Player to Watch

Jankowski is the guy that everyone will be anxious to see. Drafted 51 months ago, this is his first training camp and it will be interesting to see how he looks alongside some of the Flames young stars up the middle like Sean Monahan and Sam Bennett, as well as a veteran like Matt Stajan. He's destined to play in Stockton this year but how quickly could he muscle his way into the picture up the middle? Seeing how he fares this camp and with inevitably some preseason games will provide an early indication.

7. Returning Minor Leaguers (12)

These are guys that played a majority if not all of last season in Stockton and will return there if they don't win an NHL job:
  • 25 - C Freddie Hamilton
  • 28 - RW Emile Poirier
  • 32 - G Jon Gillies
  • 45 - LW Morgan Klimchuk
  • 49 - LW Hunter Shinkaruk
  • 53 - D Kenney Morrison
  • 58 - D Oliver Kylington
  • 61 - D Brett Kulak
  • 62 - RW Austin Carroll
  • 63 - D Ryan Culkin
  • 64 - RW Garnet Hathaway
  • 71 - RW Hunter Smith


Morgan Klimchuk was supposed to skate on the top line in Penticton with Matthew Tkachuk and Jankowski but tweaked a groin prior to the first game and ended up not playing at all. He is supposed to be ready to go again though and wants to re-establish himself as a two-way player after his offensive totals dried up last year. A bunch of these players saw short stints with the Flames last year with Garnet Hathaway (14 games) the most seasoned in that regards.

It was revealed late in the day on Thursday by CapFriendly that veteran of the group Freddie Hamilton had agreed to a two-year, one-way deal with an AAV of $612,500. While it may have seemed alarming at first that a 24-year-old journeyman with 33 NHL games would get a one-way, this does not mean he will be in Calgary. What it does mean for a team up against the cap is like the salary agreed to by Tyler Wotherspoon, his odds are better because he'll be cheap.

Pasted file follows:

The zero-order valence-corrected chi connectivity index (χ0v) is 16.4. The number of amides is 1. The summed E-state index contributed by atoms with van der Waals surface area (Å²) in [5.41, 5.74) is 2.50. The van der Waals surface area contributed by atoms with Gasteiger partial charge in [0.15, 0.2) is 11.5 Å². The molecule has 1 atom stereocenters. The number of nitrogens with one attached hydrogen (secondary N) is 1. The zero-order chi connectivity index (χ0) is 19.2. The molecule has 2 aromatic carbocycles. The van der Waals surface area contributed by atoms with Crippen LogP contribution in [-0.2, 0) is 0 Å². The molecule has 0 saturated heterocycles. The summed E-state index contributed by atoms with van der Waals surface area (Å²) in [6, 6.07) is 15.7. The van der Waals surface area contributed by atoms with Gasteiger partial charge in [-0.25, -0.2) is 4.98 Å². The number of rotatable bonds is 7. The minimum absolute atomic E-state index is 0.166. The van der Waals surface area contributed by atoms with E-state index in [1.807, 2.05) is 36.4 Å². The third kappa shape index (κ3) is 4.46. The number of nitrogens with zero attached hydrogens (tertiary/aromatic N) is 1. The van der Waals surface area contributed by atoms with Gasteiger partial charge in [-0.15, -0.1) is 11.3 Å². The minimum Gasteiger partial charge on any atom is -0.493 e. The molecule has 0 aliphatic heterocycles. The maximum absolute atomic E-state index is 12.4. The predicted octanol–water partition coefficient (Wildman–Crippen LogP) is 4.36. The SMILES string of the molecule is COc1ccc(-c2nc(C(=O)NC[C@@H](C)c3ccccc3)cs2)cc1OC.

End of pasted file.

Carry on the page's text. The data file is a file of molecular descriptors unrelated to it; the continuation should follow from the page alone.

Hamilton's NHL AAV is over $100,000 less than what his NHL salary would have been had he accepted the Flames qualifying offer of $721,875. For the player, the advantage is he gets two years of term instead of one and is guaranteed that amount even if he is in the minors (similar to Joni Ortio's cheap one-way deal last year). As a good, reliable veteran minor leaguer, Hamilton could have commanded a big jump in his AHL salary anyway -- although certainly not to $600,000-plus, but some compromising going on from both sides. Also, remember that his salary does not count towards the cap if he is in the AHL.

Player to Watch

The clock is ticking on speedy right winger Emile Poirier. Entering his third pro season and fourth training camp, Poirier is coming off a disappointing year in which the 2013 first round pick took a step backwards. Last season got off to a bad start in Penticton and that seemed to cast a shadow over his entire year as he struggled offensively and never got back to the level he was at as a rookie. Can he put himself back on the radar or is his time with the organization running out? That's certainly one of the storylines to follow at camp.

8. Returning Veterans (11)

For the most part, these were all regulars on the Flames last season:
  • 5 - D Mark Giordano
  • 6 - D Dennis Wideman
  • 7 - D TJ Brodie
  • 17 - LW Lance Bouma
  • 18 - C Matt Stajan
  • 26 - D Tyler Wotherspoon
  • 27 - D Dougie Hamilton
  • 29 - D Deryk Engelland
  • 52 - LW Brandon Bollig
  • 79 - LW Micheal Ferland
  • 93 - C Sam Bennett


I don't doubt Calgary would trade Dennis Wideman if they could find a taker but it's hard to believe he would be sought after given his huge $5.25 million price tag, even if the Flames did eat some salary. The guy most in jeopardy of being put on waivers and being buried in the minors is Brandon Bollig, who is in the final year of his contract. While a great guy in the room, does he do enough on the ice to be serviceable in a fourth line role in the current era of the NHL? Michael Ferland was always one of Bob Hartley's favourites. Where he fits in with Gulutzan will also be something to watch. He has an alluring set of tools, but consistency has been elusive. Sophomore centre Sam Bennett could be someone that thrives with the new coach.

Player to Watch